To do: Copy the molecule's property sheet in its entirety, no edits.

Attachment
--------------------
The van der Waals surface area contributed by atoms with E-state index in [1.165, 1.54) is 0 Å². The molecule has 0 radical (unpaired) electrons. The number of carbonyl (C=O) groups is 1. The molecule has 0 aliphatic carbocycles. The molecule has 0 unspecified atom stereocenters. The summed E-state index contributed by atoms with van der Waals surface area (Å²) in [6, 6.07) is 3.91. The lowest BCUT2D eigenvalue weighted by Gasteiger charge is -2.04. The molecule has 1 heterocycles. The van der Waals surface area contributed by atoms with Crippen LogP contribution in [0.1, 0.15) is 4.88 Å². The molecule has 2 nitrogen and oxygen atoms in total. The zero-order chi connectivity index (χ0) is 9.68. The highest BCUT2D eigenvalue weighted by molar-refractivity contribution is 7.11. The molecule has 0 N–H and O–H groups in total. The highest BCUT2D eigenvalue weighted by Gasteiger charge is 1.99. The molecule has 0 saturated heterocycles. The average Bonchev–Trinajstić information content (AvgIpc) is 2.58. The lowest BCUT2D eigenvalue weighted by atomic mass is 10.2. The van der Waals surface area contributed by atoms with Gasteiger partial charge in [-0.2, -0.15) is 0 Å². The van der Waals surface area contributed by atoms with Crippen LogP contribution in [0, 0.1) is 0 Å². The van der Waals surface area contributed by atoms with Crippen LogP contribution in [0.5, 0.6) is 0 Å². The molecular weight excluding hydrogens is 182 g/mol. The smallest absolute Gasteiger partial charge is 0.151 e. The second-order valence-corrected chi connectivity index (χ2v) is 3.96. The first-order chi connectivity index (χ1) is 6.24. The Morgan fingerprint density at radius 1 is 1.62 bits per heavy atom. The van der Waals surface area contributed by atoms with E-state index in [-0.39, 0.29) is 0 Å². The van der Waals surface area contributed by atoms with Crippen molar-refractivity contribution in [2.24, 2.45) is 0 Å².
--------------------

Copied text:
The van der Waals surface area contributed by atoms with E-state index in [1.165, 1.54) is 0 Å². The molecule has 0 radical (unpaired) electrons. The number of carbonyl (C=O) groups is 1. The molecule has 0 aliphatic carbocycles. The molecule has 0 unspecified atom stereocenters. The summed E-state index contributed by atoms with van der Waals surface area (Å²) in [6, 6.07) is 3.91. The lowest BCUT2D eigenvalue weighted by Gasteiger charge is -2.04. The molecule has 1 heterocycles. The van der Waals surface area contributed by atoms with Crippen LogP contribution in [0.1, 0.15) is 4.88 Å². The molecule has 2 nitrogen and oxygen atoms in total. The zero-order chi connectivity index (χ0) is 9.68. The highest BCUT2D eigenvalue weighted by molar-refractivity contribution is 7.11. The molecule has 0 N–H and O–H groups in total. The highest BCUT2D eigenvalue weighted by Gasteiger charge is 1.99. The molecule has 0 saturated heterocycles. The average Bonchev–Trinajstić information content (AvgIpc) is 2.58. The lowest BCUT2D eigenvalue weighted by atomic mass is 10.2. The van der Waals surface area contributed by atoms with Gasteiger partial charge in [-0.2, -0.15) is 0 Å². The van der Waals surface area contributed by atoms with Crippen LogP contribution in [0, 0.1) is 0 Å². The van der Waals surface area contributed by atoms with Crippen LogP contribution in [0.5, 0.6) is 0 Å². The molecular weight excluding hydrogens is 182 g/mol. The smallest absolute Gasteiger partial charge is 0.151 e. The second-order valence-corrected chi connectivity index (χ2v) is 3.96. The first-order chi connectivity index (χ1) is 6.24. The Morgan fingerprint density at radius 1 is 1.62 bits per heavy atom. The van der Waals surface area contributed by atoms with E-state index in [-0.39, 0.29) is 0 Å². The van der Waals surface area contributed by atoms with Crippen molar-refractivity contribution in [2.24, 2.45) is 0 Å².